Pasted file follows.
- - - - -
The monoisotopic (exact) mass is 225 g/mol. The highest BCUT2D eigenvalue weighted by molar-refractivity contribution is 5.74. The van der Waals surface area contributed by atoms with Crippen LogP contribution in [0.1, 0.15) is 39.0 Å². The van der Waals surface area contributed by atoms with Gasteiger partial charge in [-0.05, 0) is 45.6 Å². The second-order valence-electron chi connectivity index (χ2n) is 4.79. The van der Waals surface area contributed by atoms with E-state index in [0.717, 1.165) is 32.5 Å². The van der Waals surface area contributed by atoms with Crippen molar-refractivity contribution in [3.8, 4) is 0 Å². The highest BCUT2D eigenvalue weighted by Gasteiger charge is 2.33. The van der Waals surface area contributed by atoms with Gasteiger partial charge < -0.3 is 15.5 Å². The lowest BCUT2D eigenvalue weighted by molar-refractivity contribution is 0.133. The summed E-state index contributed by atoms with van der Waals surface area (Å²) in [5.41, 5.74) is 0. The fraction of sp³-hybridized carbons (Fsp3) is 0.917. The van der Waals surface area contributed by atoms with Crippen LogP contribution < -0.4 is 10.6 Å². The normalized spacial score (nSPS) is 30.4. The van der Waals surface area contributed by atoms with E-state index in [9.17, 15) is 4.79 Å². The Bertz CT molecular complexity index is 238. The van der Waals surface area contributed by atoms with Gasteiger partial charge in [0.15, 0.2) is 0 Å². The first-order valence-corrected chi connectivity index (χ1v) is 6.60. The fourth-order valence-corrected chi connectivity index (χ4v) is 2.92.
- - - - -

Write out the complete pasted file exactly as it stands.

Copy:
The monoisotopic (exact) mass is 225 g/mol. The highest BCUT2D eigenvalue weighted by molar-refractivity contribution is 5.74. The van der Waals surface area contributed by atoms with Crippen LogP contribution in [0.1, 0.15) is 39.0 Å². The van der Waals surface area contributed by atoms with Gasteiger partial charge in [-0.05, 0) is 45.6 Å². The second-order valence-electron chi connectivity index (χ2n) is 4.79. The van der Waals surface area contributed by atoms with E-state index in [0.717, 1.165) is 32.5 Å². The van der Waals surface area contributed by atoms with Crippen molar-refractivity contribution in [3.8, 4) is 0 Å². The highest BCUT2D eigenvalue weighted by Gasteiger charge is 2.33. The van der Waals surface area contributed by atoms with Gasteiger partial charge < -0.3 is 15.5 Å². The lowest BCUT2D eigenvalue weighted by molar-refractivity contribution is 0.133. The summed E-state index contributed by atoms with van der Waals surface area (Å²) in [5.41, 5.74) is 0. The fraction of sp³-hybridized carbons (Fsp3) is 0.917. The van der Waals surface area contributed by atoms with Crippen LogP contribution < -0.4 is 10.6 Å². The normalized spacial score (nSPS) is 30.4. The van der Waals surface area contributed by atoms with E-state index in [9.17, 15) is 4.79 Å². The Bertz CT molecular complexity index is 238. The van der Waals surface area contributed by atoms with Gasteiger partial charge in [0.15, 0.2) is 0 Å². The first-order valence-corrected chi connectivity index (χ1v) is 6.60. The fourth-order valence-corrected chi connectivity index (χ4v) is 2.92.